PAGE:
# When can a sum and integral be interchanged?

Let's say I have $$\int_{0}^{\infty}\sum_{n = 0}^{\infty} f_{n}(x)\, dx$$ with $$f_{n}(x)$$ being continuous functions. When can we interchange the integral and summation? Is $$f_{n}(x) \geq 0$$ for all $$x$$ and for all $$n$$ sufficient? How about when $$\sum f_{n}(x)$$ converges absolutely? If so why?

• I'm used to proving it capable with monotone convergence or the Lebesgue dominated convergence methods. But those are hardly sharp, I think. There are many versions of MC and LDC, so I don't know which you know. – davidlowryduda Nov 19 '11 at 19:21
• math.stackexchange.com/questions/1334907 – Kumar Oct 4 '20 at 1:31

I like to remember this as a special case of the Fubini/Tonelli theorems, where the measures are counting measure on $$\mathbb{N}$$ and Lebesgue measure on $$\mathbb{R}$$ (or $$[0,\infty)$$ as you've written it here). In particular, Tonelli's theorem says if $$f_n(x) \ge 0$$ for all $$n,x$$, then $$\sum \int f_n(x) \,dx = \int \sum f_n(x) \,dx$$ without any further conditions needed. (You can also prove this with the monotone convergence theorem.)

Then Fubini's theorem says that for general $$f_n$$, if $$\int \sum |f_n| < \infty$$ or $$\sum \int |f_n| < \infty$$ (by Tonelli the two conditions are equivalent), then $$\int \sum f_n = \sum \int f_n$$. (You can also prove this with the dominated convergence theorem.)

There may be weaker conditions that would also suffice, but these tend to work in 99% of cases.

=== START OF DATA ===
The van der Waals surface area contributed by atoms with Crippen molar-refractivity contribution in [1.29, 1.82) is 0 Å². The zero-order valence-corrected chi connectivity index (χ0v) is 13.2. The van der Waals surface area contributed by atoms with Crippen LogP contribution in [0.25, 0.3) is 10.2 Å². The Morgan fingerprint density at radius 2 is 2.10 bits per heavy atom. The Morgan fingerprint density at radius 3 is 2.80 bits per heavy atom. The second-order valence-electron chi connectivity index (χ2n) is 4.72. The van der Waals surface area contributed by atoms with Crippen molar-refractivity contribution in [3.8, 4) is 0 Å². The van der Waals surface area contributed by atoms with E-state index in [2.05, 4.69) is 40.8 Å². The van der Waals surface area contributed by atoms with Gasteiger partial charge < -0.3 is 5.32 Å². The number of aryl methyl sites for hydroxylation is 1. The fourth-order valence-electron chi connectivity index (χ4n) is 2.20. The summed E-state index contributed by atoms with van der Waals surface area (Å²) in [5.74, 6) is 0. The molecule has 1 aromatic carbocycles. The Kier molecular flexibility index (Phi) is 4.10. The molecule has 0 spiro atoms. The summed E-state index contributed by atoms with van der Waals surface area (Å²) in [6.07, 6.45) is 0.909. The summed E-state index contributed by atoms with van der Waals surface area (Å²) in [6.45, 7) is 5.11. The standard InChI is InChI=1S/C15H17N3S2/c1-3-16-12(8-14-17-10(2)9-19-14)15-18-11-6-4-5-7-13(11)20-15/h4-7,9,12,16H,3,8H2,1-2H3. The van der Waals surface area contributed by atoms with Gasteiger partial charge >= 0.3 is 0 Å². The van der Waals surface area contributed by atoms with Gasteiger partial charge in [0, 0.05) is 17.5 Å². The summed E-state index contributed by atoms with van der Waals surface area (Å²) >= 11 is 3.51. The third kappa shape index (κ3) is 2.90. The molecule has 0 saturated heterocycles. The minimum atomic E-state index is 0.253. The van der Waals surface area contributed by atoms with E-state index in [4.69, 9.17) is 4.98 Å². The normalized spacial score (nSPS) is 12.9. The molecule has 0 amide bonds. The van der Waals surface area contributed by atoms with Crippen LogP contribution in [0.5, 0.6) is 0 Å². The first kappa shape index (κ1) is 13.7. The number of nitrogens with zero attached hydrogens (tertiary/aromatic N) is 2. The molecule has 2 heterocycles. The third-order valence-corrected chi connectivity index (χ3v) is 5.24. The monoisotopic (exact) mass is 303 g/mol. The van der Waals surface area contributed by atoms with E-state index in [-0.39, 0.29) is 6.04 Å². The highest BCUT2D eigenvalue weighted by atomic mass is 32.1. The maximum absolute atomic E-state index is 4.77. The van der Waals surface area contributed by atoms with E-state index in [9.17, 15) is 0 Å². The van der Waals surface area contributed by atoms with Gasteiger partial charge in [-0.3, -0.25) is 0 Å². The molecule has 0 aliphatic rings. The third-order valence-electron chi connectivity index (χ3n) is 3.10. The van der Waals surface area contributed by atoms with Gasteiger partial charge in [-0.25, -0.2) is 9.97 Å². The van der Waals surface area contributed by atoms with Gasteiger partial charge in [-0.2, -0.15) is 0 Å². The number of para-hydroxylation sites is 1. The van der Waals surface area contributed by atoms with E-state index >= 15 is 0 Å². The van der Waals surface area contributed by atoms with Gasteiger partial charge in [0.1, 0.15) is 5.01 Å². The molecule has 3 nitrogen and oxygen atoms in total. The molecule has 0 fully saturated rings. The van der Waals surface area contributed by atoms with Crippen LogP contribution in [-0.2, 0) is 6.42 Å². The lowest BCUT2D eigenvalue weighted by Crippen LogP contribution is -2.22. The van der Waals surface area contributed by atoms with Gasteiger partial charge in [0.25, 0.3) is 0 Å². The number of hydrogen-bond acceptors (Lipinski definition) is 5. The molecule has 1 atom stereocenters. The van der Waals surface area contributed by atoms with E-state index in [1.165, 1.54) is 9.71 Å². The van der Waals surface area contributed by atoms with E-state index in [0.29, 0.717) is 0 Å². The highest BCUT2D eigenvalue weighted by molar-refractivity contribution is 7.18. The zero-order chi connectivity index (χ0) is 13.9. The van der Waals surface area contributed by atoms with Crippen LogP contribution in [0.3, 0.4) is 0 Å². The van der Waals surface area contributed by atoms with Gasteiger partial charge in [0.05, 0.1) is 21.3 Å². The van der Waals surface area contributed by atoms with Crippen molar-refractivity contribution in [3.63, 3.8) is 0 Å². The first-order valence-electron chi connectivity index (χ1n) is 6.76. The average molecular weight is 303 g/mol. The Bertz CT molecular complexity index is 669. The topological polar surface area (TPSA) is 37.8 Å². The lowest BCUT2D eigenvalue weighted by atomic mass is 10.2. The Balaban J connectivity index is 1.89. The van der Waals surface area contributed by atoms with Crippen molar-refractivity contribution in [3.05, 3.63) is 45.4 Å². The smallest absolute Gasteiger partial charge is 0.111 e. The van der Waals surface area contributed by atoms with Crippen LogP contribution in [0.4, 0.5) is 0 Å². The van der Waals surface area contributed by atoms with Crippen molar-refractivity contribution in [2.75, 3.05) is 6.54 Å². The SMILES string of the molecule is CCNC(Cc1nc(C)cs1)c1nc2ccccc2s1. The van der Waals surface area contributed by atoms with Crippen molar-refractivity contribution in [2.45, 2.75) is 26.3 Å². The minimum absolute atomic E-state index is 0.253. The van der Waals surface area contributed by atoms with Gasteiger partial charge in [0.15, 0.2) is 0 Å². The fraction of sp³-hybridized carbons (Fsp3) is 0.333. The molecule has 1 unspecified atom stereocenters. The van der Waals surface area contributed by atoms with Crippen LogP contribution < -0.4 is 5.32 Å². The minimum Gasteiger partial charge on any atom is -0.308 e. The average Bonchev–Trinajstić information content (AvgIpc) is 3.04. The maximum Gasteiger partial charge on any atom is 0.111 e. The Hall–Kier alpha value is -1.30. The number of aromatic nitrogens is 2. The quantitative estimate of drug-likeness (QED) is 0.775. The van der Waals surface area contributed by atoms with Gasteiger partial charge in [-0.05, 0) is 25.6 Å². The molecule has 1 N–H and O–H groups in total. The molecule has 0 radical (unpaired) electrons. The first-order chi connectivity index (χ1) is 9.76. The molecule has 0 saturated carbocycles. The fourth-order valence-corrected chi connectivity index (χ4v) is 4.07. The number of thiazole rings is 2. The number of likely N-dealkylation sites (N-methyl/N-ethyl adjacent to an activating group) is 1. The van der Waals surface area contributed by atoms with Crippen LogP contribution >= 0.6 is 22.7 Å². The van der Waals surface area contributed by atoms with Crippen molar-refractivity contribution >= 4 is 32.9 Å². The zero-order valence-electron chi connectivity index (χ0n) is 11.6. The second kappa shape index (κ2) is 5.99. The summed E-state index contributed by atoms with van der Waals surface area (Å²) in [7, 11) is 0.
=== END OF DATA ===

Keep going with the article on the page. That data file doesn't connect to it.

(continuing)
Elaborating on request: the usual statement of Fubini's theorem goes something like this:

Let $$(X,\mathcal{F}, \mu),(Y,\mathcal{G}, \nu)$$ be $$\sigma$$-finite measure spaces, and let $$g : X \times Y \to \mathbb{R}$$ be measurable with respect to the product $$\sigma$$-algebra $$\mathcal{F} \otimes \mathcal{G}$$. Suppose that $$\int_X \int_Y |g(x,y)| \nu(dy) \mu(dx)$$ is finite. (Note: By Tonelli's theorem, this happens if and only if $$\int_Y \int_X |g(x,y)|\mu(dx)\nu(dy)$$ is finite, since both iterated integrals are equal.) Then $$\int_X \int_Y g(x,y) \nu(dy)\mu(dx) = \int_Y \int_X g(x,y) \mu(dx) \nu(dy).$$

Let $$X = \mathbb{R}$$, $$\mathcal{F}$$ the Borel $$\sigma$$-algebra, and $$\mu$$ Lebesgue measure. Let $$Y = \mathbb{N}$$, $$\mathcal{G} = 2^{\mathbb{N}}$$ the discrete $$\sigma$$-algebra, and $$\nu$$ counting measure. Define $$g(x,n) = f_n(x)$$. Exercise: since each $$f_n$$ is measurable, verify that $$g$$ is measurable with respect to $$\mathcal{F} \otimes \mathcal{G}$$. Exercise: verify that integration with respect to counting measure is the same as summation, where the integral exists and is finite iff the sum converges absolutely. (That is, given a sequence of real numbers $$a_n$$, define a function $$b : \mathbb{N} \to \mathbb{R}$$ by $$b(n) = a_n$$. Then $$\int_{\mathbb{N}} b\,d\nu = \sum_{n=1}^\infty a_n$$.)

As such, the conclusion of Fubini's theorem reduces to the statement that was to be proved.

• I am a bit confused because first you say that $\sum \int f_n(x) dx=\int \sum f_n(x) dx$ holds if $f_n(x) \geq 0$which implies that even if the double integral is not finite the equality does hold and then you quote the Fubini theorem which says that the two integrals are equal if the double integral is finite. I would be grateful if you could explain this to me? Its probably as very stupid question but it makes me very uncomfortable – user3503589 Nov 5 '14 at 9:24
• Yes, that's what I said - I'm not sure what part is confusing you? Notice that I did not say "if and only if"! The two theorems give two different hypotheses, each of which leads to the same conclusion. (And note carefully the appearance of the absolute value bars in the hypothesis of Fubini's theorem.) – Nate Eldredge Nov 5 '14 at 14:48